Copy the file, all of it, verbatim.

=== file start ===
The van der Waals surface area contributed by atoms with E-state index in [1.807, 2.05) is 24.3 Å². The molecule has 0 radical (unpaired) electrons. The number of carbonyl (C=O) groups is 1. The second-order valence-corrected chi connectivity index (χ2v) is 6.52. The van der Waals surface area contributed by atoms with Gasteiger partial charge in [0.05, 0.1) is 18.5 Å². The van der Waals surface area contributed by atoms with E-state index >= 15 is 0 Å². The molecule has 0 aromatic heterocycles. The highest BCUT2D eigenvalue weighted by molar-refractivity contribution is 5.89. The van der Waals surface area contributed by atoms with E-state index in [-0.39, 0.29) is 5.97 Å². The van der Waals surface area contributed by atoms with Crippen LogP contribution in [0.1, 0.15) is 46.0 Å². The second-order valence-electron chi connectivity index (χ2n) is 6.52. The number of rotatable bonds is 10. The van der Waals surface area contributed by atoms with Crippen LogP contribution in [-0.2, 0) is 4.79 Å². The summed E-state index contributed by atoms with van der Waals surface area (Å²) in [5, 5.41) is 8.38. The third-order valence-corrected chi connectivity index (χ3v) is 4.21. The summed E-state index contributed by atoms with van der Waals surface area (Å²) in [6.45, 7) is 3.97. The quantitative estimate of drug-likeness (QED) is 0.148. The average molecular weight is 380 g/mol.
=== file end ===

The van der Waals surface area contributed by atoms with E-state index in [1.807, 2.05) is 24.3 Å². The molecule has 0 radical (unpaired) electrons. The number of carbonyl (C=O) groups is 1. The second-order valence-corrected chi connectivity index (χ2v) is 6.52. The van der Waals surface area contributed by atoms with Gasteiger partial charge in [0.05, 0.1) is 18.5 Å². The van der Waals surface area contributed by atoms with E-state index >= 15 is 0 Å². The molecule has 0 aromatic heterocycles. The highest BCUT2D eigenvalue weighted by molar-refractivity contribution is 5.89. The van der Waals surface area contributed by atoms with E-state index in [-0.39, 0.29) is 5.97 Å². The van der Waals surface area contributed by atoms with Crippen LogP contribution in [0.1, 0.15) is 46.0 Å². The second-order valence-electron chi connectivity index (χ2n) is 6.52. The number of rotatable bonds is 10. The van der Waals surface area contributed by atoms with Crippen LogP contribution in [-0.2, 0) is 4.79 Å². The summed E-state index contributed by atoms with van der Waals surface area (Å²) in [5, 5.41) is 8.38. The third-order valence-corrected chi connectivity index (χ3v) is 4.21. The summed E-state index contributed by atoms with van der Waals surface area (Å²) in [6.45, 7) is 3.97. The quantitative estimate of drug-likeness (QED) is 0.148. The average molecular weight is 380 g/mol.